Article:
• Life insurance policy should always be taken from a known person who can do hand holding in case of requirement. Known registered consultant can understand your requirements and suggest a solution best suited to meet your requirements. Moreover he would be available to the nominee to guide him or her at the time of submitting the claim papers and assist the family to get the claim processed in case of unfortunate death of the policy holder, which will not be the case should you buy your policies from commercial websites like policy bazaar etc.
  • It is a misplaced belief for many of us that there is no commission involved while buying an insurance policy from such sites. Had this been the case, how do you think they run their business and pay hefty fees to film stars for promoting their cause? 

Am I financially ready to bear the cost of upbringing children….?

Well friends, most of the times it’s an emotional decision for a couple to start a family but rarely we take stock of our finances before we actually take a plunge. Now lets try and understand the quantum of money required to be saved and invested to meet financial goals associated with upbringing of children. Let’s do it with a case study.

Assuming a person gets an employment at the age of 23 years in Dec 2018 after finishing his graduation and plans to get married by the end of year 2021(26 years of age). Couple enjoys their married life and decides to have their first baby by year 2025( four years of marriage) and second baby by 2027(six years of marriage). Let’s see how much money they would require to save and invest on monthly basis to plan for the future requirements of their two children.

In the above example we have seen that a proper financial planning is required to be done and required amount of money needs to be invested in an appropriate financial instruments( I have assumed 7.5% annual returns in debt instruments to include bank FD, PPF etc and 12% annual returns in equity mutual funds over a longer period of time). Although the requirement of funds seems to be high but with proper planning and regular investments, these targets can easily be met.

Moreover financial planning will help us decide weather to have two children or settle for only one . At this stage, it may not be out of place to mention the importance of retirement planning. Just to give an example if this person is spending Rs 25000/- per month today, he would require approx Rs 3.06 lakhs per month at the age of 60 years with an average inflation of 7% per annum. Assuming his life span is 85 years, he has to have a corpus of approx Rs 8.17 crores by the time he retires at the age of 60 years to sustain upto 85 years of age( assuming 8% of annual returns and inflation of 7% post his retirement). And to accumulate the corpus of Rs 8.17 crores, he needs to invest Rs 11885/- per month over a period of next 37 years upto the age of 60.( assuming 12% annual returns on investments)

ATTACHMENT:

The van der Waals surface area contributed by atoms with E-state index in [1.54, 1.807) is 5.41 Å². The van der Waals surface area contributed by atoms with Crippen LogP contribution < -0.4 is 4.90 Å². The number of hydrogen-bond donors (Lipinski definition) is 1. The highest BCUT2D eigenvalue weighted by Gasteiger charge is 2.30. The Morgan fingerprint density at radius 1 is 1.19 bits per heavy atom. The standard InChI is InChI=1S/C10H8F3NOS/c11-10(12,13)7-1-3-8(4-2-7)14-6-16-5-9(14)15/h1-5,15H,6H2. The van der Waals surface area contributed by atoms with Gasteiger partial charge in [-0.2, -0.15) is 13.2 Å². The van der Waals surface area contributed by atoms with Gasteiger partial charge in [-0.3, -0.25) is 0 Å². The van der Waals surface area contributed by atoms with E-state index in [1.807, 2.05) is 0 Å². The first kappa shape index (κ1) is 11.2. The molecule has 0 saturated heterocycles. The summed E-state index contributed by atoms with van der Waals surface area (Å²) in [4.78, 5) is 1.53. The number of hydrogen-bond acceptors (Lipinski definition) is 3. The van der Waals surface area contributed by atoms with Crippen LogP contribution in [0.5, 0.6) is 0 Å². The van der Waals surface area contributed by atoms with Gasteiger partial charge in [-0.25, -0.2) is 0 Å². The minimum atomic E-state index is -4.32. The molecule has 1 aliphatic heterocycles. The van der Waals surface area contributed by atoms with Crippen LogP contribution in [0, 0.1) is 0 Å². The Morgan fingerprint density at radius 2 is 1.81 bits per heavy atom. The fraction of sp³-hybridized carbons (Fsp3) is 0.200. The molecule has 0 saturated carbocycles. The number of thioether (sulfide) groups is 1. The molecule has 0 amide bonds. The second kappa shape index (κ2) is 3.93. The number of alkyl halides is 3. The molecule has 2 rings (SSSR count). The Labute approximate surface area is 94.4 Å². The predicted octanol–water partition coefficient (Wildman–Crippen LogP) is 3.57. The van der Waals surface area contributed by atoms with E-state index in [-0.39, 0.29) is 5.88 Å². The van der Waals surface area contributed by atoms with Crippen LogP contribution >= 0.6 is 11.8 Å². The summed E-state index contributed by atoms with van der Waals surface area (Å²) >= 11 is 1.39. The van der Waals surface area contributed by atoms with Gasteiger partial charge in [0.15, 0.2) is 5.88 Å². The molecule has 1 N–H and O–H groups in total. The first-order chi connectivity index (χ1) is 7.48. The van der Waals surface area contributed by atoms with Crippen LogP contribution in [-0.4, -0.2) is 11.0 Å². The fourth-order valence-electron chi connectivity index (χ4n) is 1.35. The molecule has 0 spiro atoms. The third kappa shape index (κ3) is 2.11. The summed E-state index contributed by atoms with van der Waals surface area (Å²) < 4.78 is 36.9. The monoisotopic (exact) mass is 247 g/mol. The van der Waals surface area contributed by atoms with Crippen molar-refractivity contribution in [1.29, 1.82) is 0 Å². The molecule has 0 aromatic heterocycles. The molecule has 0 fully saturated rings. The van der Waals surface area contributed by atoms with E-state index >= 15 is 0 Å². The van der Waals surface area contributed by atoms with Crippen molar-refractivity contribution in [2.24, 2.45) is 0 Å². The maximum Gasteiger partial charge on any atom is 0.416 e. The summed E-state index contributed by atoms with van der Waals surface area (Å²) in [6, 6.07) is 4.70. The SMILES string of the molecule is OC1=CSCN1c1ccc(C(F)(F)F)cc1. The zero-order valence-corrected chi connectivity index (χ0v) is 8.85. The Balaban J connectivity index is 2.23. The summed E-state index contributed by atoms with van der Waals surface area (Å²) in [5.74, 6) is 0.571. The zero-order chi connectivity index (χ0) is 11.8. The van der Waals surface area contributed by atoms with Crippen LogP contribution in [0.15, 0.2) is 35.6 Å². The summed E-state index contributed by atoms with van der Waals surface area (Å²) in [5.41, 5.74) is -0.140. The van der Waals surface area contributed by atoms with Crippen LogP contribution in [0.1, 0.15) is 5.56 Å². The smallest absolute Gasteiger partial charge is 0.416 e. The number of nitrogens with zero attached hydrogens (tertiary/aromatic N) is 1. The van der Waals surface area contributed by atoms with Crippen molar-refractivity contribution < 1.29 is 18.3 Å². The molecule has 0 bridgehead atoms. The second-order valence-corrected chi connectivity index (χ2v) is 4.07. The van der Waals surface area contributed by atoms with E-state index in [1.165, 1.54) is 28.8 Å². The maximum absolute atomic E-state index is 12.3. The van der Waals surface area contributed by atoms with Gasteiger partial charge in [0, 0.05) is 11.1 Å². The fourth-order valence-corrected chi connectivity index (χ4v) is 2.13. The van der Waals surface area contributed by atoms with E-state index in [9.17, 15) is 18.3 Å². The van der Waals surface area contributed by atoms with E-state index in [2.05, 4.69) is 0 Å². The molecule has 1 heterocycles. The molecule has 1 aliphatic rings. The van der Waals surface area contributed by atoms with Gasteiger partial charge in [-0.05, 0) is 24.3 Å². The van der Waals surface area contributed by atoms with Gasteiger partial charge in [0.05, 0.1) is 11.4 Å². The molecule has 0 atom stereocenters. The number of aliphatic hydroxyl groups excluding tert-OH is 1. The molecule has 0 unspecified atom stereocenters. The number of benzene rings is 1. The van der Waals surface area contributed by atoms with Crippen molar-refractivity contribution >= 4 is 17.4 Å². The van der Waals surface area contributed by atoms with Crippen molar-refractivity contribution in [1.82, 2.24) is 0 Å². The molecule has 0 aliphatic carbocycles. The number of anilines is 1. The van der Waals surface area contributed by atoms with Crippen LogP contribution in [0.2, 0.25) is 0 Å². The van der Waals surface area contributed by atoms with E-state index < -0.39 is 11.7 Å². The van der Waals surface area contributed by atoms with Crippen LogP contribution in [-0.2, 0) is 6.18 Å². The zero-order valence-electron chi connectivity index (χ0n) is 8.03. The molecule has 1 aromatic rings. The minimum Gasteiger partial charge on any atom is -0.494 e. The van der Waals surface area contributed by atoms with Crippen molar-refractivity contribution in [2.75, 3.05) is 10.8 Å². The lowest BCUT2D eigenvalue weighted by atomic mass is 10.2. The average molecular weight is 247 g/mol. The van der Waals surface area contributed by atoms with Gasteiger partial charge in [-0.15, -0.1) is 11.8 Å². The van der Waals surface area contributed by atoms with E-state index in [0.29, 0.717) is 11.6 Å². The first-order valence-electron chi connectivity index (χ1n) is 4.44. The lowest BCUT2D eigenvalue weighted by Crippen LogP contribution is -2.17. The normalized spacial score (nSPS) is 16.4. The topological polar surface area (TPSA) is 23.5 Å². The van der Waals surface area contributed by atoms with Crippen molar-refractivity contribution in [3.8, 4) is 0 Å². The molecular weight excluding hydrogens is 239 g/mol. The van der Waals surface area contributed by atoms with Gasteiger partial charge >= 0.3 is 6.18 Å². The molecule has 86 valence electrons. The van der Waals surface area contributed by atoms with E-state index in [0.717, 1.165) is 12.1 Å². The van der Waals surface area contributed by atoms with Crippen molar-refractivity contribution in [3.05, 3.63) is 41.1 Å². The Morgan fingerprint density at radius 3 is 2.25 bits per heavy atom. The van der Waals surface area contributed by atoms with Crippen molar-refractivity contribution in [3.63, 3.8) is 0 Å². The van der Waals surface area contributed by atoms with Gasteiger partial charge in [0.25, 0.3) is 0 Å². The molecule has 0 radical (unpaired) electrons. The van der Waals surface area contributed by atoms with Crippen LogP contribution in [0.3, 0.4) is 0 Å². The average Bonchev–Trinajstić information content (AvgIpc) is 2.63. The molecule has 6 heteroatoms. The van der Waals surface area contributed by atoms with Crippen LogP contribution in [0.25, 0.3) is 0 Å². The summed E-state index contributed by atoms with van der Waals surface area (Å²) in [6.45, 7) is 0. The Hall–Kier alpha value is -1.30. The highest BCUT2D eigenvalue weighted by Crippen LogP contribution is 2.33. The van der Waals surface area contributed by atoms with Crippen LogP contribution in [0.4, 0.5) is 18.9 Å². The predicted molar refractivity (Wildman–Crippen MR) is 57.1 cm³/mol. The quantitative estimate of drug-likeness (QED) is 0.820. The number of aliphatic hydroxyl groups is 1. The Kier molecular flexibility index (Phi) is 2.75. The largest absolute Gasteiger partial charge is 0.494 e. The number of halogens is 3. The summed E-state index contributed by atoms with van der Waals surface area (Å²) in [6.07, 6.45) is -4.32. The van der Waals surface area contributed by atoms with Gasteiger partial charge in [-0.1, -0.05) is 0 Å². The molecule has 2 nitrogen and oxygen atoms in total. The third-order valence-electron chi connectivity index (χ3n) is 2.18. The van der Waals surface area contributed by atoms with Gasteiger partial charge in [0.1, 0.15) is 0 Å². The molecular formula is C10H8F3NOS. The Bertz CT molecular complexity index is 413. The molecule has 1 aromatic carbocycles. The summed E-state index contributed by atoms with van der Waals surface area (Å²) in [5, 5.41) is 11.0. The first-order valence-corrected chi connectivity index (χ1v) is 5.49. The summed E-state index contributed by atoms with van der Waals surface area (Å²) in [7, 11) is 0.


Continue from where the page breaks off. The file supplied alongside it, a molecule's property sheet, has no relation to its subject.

So financial plan will not only help us achieve our financial goals but may help us take important life decisions too.

Consolidate Investments through Comprehensive Financial planning

Most of us have been investing in different asset classes over a period of time, using different platforms, some manual, some online and now it’s becoming difficult to monitor all of these. To add to the irony, we have no clue why did we make these investments and what was our investment goal(s). We tend to invest just like that because we have surplus money and  lot of recommendations are floating around  in media(TV/print/social).

Most of the time we will find that these investments have some how been forced upon us by relationship managers/ wealth management teams from banks, insurance agents and people from various commercial websites. At times we ourselves go ahead and make investments just to oblige our Bankers or friends/known people.